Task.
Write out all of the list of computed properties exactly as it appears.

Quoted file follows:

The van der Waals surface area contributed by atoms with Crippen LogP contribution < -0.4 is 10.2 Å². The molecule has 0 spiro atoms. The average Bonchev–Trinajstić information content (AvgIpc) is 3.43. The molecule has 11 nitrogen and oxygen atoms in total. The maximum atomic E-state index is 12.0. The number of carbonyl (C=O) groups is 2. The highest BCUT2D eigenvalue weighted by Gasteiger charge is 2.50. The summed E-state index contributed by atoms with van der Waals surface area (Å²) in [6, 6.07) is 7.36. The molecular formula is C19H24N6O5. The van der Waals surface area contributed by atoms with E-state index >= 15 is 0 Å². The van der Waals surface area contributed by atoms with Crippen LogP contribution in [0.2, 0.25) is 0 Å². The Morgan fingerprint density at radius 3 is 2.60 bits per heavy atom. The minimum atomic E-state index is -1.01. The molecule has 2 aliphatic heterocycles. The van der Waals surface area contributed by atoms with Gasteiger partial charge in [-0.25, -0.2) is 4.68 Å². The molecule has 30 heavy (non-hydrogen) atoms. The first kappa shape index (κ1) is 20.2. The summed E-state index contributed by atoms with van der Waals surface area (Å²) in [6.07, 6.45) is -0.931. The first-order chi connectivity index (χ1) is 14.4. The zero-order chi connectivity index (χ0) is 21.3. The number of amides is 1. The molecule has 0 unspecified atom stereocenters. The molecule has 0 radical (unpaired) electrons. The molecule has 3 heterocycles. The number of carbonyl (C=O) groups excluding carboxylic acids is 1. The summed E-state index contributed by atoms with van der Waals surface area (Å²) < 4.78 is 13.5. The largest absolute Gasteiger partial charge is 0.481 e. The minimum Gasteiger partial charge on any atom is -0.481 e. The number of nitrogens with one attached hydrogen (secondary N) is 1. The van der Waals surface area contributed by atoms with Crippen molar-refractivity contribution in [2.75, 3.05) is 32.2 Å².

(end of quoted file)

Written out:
The van der Waals surface area contributed by atoms with Crippen LogP contribution < -0.4 is 10.2 Å². The molecule has 0 spiro atoms. The average Bonchev–Trinajstić information content (AvgIpc) is 3.43. The molecule has 11 nitrogen and oxygen atoms in total. The maximum atomic E-state index is 12.0. The number of carbonyl (C=O) groups is 2. The highest BCUT2D eigenvalue weighted by Gasteiger charge is 2.50. The summed E-state index contributed by atoms with van der Waals surface area (Å²) in [6, 6.07) is 7.36. The molecular formula is C19H24N6O5. The van der Waals surface area contributed by atoms with E-state index >= 15 is 0 Å². The van der Waals surface area contributed by atoms with Crippen LogP contribution in [0.2, 0.25) is 0 Å². The Morgan fingerprint density at radius 3 is 2.60 bits per heavy atom. The minimum atomic E-state index is -1.01. The molecule has 2 aliphatic heterocycles. The van der Waals surface area contributed by atoms with Gasteiger partial charge in [-0.25, -0.2) is 4.68 Å². The molecule has 30 heavy (non-hydrogen) atoms. The first kappa shape index (κ1) is 20.2. The summed E-state index contributed by atoms with van der Waals surface area (Å²) in [6.07, 6.45) is -0.931. The first-order chi connectivity index (χ1) is 14.4. The zero-order chi connectivity index (χ0) is 21.3. The number of amides is 1. The molecule has 0 unspecified atom stereocenters. The molecule has 0 radical (unpaired) electrons. The molecule has 3 heterocycles. The number of carbonyl (C=O) groups excluding carboxylic acids is 1. The summed E-state index contributed by atoms with van der Waals surface area (Å²) < 4.78 is 13.5. The largest absolute Gasteiger partial charge is 0.481 e. The minimum Gasteiger partial charge on any atom is -0.481 e. The number of nitrogens with one attached hydrogen (secondary N) is 1. The van der Waals surface area contributed by atoms with Crippen molar-refractivity contribution in [2.75, 3.05) is 32.2 Å².